However the fees are 3x a personal account. Are there cheaper places to have a trust account? HL suggest the fees are the same as a personal account.

  • 2282 weenie February 5, 2019, 4:00 pm

    Been waiting for Freetrade to feature on Monevator to see how/where it would fit in the broker tables!

    While I still haven’t actually got my mitts on it yet (Android app not due until March), it looks promising, with the range of stocks and ETFs available continuing to grow.

    Aside from no trading fee, another selling point is the ability to buy US stocks in small quantities and at some point, even fractional bits of US stocks.

    Here’s the price list for info: https://freetrade.io/wp-content/uploads/2019/01/Pricing.pdf

  • 2283 The Investor February 5, 2019, 4:22 pm

    @all — We are watching developments at Freetrade, and my co-blogger @TA does have them on his radar. However the platform is very new, and innovative. We’re watching the space closely, and I hope to try the account for myself soon.

  • 2284 SBS February 5, 2019, 4:56 pm

    going back to the earlier discussion about where to find out about forthcoming ETF dividends … you can search for relevant RNS announcements, e.g. for vanguard ETFs, use this URL: https://www.investegate.co.uk/AdvancedSearch.aspx?qsArticleType=ann&qsSearchFor=S1&qsCategory=4&qsSpan=120&qsContains=vanguard+funds+plc

  • 2285 tony bage February 6, 2019, 1:55 am

    I am tempted to swear “OMG f*****h*ll”, has this site become a game of ‘guess who’? I, for one do indeed know which is also best for me, BUT why doesn’t this site simply put each into a league table? -there is only ONE winner ! (and that same winner would be 1st if you then created a premier league !) Maths is easy !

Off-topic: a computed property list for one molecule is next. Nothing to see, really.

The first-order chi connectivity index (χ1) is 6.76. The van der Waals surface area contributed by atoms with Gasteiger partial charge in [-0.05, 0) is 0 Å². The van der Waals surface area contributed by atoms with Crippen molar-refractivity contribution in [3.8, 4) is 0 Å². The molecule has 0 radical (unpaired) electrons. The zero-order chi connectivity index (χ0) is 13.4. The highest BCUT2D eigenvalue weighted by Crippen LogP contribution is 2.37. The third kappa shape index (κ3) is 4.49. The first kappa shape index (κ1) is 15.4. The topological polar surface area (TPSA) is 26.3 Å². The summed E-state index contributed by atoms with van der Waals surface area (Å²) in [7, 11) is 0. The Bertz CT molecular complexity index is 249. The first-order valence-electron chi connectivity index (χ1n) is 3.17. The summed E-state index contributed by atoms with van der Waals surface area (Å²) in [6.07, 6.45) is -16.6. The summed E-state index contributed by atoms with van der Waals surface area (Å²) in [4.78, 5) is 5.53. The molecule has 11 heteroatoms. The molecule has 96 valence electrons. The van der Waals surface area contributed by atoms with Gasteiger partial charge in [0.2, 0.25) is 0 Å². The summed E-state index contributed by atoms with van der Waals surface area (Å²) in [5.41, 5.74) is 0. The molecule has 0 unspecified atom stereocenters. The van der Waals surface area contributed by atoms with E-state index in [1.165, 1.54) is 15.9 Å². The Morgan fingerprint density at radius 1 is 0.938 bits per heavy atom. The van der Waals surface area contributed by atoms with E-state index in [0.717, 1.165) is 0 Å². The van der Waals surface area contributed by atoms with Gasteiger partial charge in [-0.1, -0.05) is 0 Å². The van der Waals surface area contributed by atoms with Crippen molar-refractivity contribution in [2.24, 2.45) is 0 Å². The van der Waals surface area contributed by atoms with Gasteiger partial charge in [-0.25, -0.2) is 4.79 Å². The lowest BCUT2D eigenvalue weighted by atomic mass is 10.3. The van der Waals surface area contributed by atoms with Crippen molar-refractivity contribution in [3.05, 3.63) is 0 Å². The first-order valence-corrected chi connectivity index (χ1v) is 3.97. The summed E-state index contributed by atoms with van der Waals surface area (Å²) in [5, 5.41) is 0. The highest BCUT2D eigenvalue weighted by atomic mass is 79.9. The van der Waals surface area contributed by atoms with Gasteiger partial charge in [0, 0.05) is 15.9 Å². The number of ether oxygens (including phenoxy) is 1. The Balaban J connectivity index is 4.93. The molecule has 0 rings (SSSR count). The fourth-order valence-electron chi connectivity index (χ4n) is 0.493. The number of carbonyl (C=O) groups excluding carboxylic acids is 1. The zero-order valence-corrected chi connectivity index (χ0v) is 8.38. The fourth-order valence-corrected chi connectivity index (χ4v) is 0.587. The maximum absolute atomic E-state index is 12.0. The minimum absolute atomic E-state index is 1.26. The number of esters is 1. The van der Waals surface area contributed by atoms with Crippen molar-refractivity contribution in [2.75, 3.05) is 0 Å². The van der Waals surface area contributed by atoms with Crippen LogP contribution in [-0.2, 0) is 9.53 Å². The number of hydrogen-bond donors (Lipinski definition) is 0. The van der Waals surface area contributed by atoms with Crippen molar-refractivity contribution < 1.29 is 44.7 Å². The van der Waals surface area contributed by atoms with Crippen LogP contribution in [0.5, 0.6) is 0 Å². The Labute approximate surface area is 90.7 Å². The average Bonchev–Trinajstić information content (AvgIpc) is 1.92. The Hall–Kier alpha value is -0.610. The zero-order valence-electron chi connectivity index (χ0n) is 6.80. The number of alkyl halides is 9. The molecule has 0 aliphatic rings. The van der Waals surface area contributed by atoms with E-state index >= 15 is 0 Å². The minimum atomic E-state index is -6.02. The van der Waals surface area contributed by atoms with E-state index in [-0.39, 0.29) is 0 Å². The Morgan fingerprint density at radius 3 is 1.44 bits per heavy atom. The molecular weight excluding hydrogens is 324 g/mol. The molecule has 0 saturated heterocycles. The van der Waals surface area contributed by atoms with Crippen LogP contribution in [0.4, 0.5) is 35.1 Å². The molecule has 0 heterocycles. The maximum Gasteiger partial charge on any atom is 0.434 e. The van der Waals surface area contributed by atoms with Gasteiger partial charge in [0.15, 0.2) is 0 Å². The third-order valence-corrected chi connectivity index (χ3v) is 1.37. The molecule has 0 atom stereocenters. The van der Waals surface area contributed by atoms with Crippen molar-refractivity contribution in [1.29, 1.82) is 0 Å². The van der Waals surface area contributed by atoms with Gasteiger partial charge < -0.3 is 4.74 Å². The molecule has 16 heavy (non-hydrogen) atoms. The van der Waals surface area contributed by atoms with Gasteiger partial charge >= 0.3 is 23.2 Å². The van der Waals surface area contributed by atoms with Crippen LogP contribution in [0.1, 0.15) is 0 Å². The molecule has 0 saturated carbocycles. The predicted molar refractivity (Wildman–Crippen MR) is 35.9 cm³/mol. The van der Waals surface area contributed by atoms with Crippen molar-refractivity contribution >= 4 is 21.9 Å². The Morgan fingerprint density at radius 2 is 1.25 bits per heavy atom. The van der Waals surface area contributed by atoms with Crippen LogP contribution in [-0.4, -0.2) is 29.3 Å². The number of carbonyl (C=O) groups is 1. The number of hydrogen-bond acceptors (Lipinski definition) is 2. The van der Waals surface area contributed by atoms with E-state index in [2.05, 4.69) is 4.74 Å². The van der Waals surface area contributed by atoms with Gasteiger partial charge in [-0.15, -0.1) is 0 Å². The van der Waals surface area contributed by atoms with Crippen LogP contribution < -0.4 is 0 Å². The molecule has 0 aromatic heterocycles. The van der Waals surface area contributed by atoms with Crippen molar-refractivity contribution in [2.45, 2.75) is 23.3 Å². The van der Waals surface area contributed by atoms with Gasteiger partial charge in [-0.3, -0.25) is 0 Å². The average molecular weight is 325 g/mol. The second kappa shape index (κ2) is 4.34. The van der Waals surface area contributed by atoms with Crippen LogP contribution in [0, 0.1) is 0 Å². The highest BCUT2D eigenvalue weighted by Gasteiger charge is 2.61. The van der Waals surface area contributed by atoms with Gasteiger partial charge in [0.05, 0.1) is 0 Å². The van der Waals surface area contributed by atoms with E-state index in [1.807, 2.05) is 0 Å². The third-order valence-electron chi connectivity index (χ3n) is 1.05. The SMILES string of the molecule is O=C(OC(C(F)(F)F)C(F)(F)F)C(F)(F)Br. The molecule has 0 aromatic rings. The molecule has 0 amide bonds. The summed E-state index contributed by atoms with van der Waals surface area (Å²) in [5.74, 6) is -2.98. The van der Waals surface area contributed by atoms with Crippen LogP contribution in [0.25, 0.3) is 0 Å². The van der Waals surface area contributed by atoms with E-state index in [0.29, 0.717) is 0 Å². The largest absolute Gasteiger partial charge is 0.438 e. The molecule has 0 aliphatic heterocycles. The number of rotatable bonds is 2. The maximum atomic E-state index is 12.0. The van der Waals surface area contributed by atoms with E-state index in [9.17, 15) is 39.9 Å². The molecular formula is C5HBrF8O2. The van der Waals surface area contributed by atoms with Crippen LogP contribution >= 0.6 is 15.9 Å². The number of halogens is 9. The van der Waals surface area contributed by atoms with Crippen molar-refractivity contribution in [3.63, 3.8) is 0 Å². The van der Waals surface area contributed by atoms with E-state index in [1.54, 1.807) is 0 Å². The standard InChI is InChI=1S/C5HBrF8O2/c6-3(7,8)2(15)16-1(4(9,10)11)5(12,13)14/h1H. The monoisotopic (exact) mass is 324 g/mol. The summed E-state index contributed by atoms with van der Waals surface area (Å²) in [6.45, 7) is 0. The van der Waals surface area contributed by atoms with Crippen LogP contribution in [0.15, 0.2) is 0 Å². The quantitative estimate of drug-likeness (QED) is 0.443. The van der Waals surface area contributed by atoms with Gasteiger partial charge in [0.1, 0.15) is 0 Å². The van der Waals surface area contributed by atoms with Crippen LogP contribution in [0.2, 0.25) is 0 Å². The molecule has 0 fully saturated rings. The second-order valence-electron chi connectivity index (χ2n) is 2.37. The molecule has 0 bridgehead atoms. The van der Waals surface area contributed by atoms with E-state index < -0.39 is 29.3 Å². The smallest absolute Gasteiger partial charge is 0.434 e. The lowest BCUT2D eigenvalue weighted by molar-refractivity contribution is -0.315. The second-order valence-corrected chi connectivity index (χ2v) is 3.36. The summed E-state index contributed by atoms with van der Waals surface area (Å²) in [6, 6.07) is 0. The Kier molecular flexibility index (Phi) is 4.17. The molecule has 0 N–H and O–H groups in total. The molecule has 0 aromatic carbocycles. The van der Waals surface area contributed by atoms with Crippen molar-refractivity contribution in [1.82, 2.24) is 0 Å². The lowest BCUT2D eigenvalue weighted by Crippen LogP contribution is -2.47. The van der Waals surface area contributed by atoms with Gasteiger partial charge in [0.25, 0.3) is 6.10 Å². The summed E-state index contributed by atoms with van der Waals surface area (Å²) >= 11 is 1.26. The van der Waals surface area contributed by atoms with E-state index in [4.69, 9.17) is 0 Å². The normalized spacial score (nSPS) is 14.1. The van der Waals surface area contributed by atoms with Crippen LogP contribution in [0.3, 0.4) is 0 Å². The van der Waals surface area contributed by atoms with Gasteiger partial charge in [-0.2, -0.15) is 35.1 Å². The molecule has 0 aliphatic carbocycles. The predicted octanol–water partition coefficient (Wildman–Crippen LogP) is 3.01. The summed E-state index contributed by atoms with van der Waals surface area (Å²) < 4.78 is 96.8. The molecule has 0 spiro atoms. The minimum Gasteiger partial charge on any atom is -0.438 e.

• 2286 Jeff Beranek February 6, 2019, 7:00 pm

    If this table tells you anything, then there is no one platform that will be “the best” for everyone. They are targeting different clientele based on preferences regarding funds, ETFs, shares, trading frequency, customer service, foreign trading, exit fees, SIPP vs ISA charges, availablity of JISAs, Lifetime ISAs, Junior SIPP, eligibility of US citizens, app capability, reputation, drawdown fees, etc. Also, the market is in constant flux, the best platform a couple years ago may not still be the best. Is it worth switching? Possibly if you factor in the switch costs. It’s not just a matter of maths.

  • 2287 MrOptimistic February 6, 2019, 9:17 pm

    @Linda. Sorry just saw your post. I moved from a Fidelity SIPP for other reasons but I checked with them first. The 0.35% portfolio charge (SIPP) is on the total value including uninvested cash. I complained that this wasn’t quite up to their claims of transparency but….the key phrase is total portfolio value.

  • 2288 MrOptimistic February 6, 2019, 9:20 pm

    @Linda, sorry just noticed your post. Fidelity are not explicit about this, I had to ask. The 0.35% charge (SIPP) is on total portfolio value, including uninvested cash. I asked them about this.